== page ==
Can nostalgia sell you a phone?


By Rachel S. Lyngdoh

FEATURE | JULY 18, 2020:

Do you remember how your first phone looked like? Do you remember the feeling of holding the first piece of modern technology you ever owned? It must have been years ago and frankly, you may feel that the 'then' technological device you once held is ancient. A certain kind of nostalgia hits when you think back to how it began. Were you a hip youngster carrying a jazzy device and proudly showing it off?

Do you remember the Samsung Corby series and its exciting series of colours or perhaps the beloved Blackberry and how owning one automatically made a person think 'he/she was the real deal'? I think we've had a great run with our past devices. From becoming professional messaging artists, pressing a button three times to get a 'c' or 'f', to typing on a qwerty keypad and now so lazy to even type that we send voice notes.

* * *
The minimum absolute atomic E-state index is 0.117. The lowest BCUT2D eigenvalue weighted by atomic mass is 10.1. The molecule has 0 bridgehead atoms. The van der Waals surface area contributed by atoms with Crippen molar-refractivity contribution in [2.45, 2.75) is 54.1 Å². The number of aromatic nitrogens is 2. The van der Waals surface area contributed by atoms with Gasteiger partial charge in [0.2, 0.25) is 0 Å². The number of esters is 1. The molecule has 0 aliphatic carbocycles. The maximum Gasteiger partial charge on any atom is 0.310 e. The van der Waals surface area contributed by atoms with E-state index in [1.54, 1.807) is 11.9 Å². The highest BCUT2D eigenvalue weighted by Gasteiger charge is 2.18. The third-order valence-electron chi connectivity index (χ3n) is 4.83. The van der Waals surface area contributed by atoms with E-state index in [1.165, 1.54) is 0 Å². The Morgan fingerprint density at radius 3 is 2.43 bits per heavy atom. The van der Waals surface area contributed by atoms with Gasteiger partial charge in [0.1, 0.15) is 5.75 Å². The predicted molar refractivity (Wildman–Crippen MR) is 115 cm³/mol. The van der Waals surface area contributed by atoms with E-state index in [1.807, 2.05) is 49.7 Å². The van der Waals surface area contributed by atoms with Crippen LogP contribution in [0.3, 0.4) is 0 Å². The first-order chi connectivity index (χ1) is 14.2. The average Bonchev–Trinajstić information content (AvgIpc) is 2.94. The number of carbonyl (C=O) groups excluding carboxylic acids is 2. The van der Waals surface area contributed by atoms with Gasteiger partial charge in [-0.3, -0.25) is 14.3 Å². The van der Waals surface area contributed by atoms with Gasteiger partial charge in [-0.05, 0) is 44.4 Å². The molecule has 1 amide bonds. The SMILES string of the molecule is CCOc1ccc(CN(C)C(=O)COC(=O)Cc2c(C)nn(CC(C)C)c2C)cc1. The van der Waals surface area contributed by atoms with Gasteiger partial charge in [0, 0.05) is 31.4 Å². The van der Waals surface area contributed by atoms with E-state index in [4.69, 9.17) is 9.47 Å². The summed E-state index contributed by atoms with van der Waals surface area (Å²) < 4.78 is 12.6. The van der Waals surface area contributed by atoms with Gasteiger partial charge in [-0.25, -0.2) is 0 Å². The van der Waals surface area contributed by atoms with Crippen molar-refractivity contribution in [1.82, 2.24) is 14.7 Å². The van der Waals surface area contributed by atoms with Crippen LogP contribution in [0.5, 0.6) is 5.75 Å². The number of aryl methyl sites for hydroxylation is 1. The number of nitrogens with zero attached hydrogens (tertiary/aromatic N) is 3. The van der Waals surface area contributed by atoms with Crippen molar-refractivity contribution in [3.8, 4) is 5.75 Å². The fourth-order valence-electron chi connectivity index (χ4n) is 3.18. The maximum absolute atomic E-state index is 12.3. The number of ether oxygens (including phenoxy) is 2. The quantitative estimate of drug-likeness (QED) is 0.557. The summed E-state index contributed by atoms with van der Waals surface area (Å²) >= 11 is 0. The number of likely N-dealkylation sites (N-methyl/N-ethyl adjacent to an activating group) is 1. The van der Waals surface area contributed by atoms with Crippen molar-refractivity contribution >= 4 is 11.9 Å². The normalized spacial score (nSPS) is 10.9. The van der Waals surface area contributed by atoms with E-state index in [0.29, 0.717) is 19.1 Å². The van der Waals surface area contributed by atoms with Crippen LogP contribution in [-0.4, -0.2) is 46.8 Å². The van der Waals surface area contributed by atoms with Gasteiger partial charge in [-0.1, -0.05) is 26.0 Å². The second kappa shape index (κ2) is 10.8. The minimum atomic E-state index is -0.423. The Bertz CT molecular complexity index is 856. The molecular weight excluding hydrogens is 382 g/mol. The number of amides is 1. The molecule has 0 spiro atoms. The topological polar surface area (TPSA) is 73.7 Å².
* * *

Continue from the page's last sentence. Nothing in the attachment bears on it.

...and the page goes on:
Let us take a trip down the mobile memory lane and its humble beginnings.

In 1983, the world saw its first portable phone. Motorola DynaTAC 8000x.

It cost a staggering tooth and eye of $4000, definitely an eye turner but not pocket friendly in the least; that did not quite matter though. Of course, the 8000x weighed a kg and could only make calls and compared to our modern devices one could say the word 'out-dated' doesn't quite do it justice. However, I think it's important to note that this was the point in time which paved the way for the future of mobile technology.

As a company, Motorola saw the potential market and in 1989 introduced the Motorola MicroTAC 9800X. It was well-received in comparison to the other products that were in the market. It wasn't a brick; rather it was smaller and much more redefined. Its shape taking the form of an early concept of a flip phone and this was only the beginning.